Adapting to Change Opens up New Opportunities!

– Shreyansh, University of Washington

As a child of doctors who were eager to combat widespread health issues in the ill-serviced region of Atraulia, Uttar Pradesh, Shreyansh was exposed to the many challenges facing rural India. When the limitations of surroundings began to impact his educational opportunities, Shreyansh moved to Dehradun. Learning to adapt to life without his parents but supported by other family members proved to be a welcomed challenge. Transition soon became the watchword of his life, when he was admitted to the Doon School and moved from day school to life as a boarding student, interacting with classmates from backgrounds in stark contrast to his hometown. 

Shreyansh’s high school experience was one of adapting and exploring. He discovered a multitude of interests–flute, soccer, basketball and a passion for coding. A class assignment to create a website sparked his imagination. Shreyansh collaborated with the head of his school’s science department, exploring concepts from biometrics to cybersecurity, going on to represent his school through a research paper at the World Science Congress in New Delhi. He worked with Gamezop, a start-up, learning about the intersection of business, security and coding in real-time.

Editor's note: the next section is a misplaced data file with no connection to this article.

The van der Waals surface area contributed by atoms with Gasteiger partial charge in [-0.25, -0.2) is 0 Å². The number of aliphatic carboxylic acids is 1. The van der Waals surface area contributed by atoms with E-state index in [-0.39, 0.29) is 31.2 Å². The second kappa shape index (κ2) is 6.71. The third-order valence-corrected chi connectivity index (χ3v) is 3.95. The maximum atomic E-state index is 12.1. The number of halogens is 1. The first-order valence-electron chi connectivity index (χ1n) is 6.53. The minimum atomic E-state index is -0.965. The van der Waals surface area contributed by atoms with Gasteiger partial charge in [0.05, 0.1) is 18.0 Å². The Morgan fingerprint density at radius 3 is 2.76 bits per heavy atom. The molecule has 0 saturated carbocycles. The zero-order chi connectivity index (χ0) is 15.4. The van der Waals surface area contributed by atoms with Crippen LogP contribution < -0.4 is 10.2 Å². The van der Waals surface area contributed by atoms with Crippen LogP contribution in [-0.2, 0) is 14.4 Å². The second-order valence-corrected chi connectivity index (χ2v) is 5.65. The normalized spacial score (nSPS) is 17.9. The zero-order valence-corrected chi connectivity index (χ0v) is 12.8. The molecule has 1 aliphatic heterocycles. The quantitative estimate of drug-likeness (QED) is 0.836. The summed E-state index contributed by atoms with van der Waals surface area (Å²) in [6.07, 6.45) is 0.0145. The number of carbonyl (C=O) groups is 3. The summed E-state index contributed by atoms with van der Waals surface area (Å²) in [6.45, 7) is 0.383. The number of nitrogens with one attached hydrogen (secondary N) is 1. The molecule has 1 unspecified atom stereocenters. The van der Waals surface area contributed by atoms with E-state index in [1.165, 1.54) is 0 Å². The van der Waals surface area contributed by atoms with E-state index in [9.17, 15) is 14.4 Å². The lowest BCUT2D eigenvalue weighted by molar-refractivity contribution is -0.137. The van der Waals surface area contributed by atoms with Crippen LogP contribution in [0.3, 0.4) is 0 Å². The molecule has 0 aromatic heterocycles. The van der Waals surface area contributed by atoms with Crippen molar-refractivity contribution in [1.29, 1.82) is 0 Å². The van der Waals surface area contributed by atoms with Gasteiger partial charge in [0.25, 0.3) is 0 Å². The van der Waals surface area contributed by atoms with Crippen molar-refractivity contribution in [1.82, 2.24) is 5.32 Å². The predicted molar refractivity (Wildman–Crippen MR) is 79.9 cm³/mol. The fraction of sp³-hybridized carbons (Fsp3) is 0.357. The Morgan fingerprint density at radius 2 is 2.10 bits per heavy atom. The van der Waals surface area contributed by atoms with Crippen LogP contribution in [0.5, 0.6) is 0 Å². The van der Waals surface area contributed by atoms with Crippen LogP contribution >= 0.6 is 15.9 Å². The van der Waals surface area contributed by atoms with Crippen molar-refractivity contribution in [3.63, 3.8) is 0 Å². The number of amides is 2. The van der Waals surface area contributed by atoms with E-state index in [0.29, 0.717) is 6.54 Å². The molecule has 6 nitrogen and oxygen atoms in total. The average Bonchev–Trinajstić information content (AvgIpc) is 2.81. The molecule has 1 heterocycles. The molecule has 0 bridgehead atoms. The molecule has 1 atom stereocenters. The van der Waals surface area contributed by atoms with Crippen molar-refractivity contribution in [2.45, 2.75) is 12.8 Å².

Now Shreyansh is pursuing his academic passion and finding other interests at his new home at the University of Washington. 

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The fundamental role of independent educational consultants is to help students explore college opportunities and find the right place for them to succeed academically and socially. IECs don’t get students admitted—they help students demonstrate why they deserve to be admitted at appropriately chosen schools. They help students find colleges they might not have heard of—often out of their region—and they help students put their best foot forward.

Here are 5 things families should consider when looking to hire an IEC:

  1. Does the IEC belong to a professional association such as IECA with established and rigorous standards for membership?
  2. Do not trust any offers of guaranteed admission to a school or a certain minimum dollar value in scholarships.
  3. Ensure that the IEC adheres to the ethical guidelines for private counseling established by IECA.
  4. Find an IEC that visits college, school, and program campuses and meets with admissions representatives regularly in order to keep up with new trends, academic changes and evolving campus cultures.
  5. Do they attend professional conferences or training workshops on a regular basis to keep up with regional and national trends and changes in the law?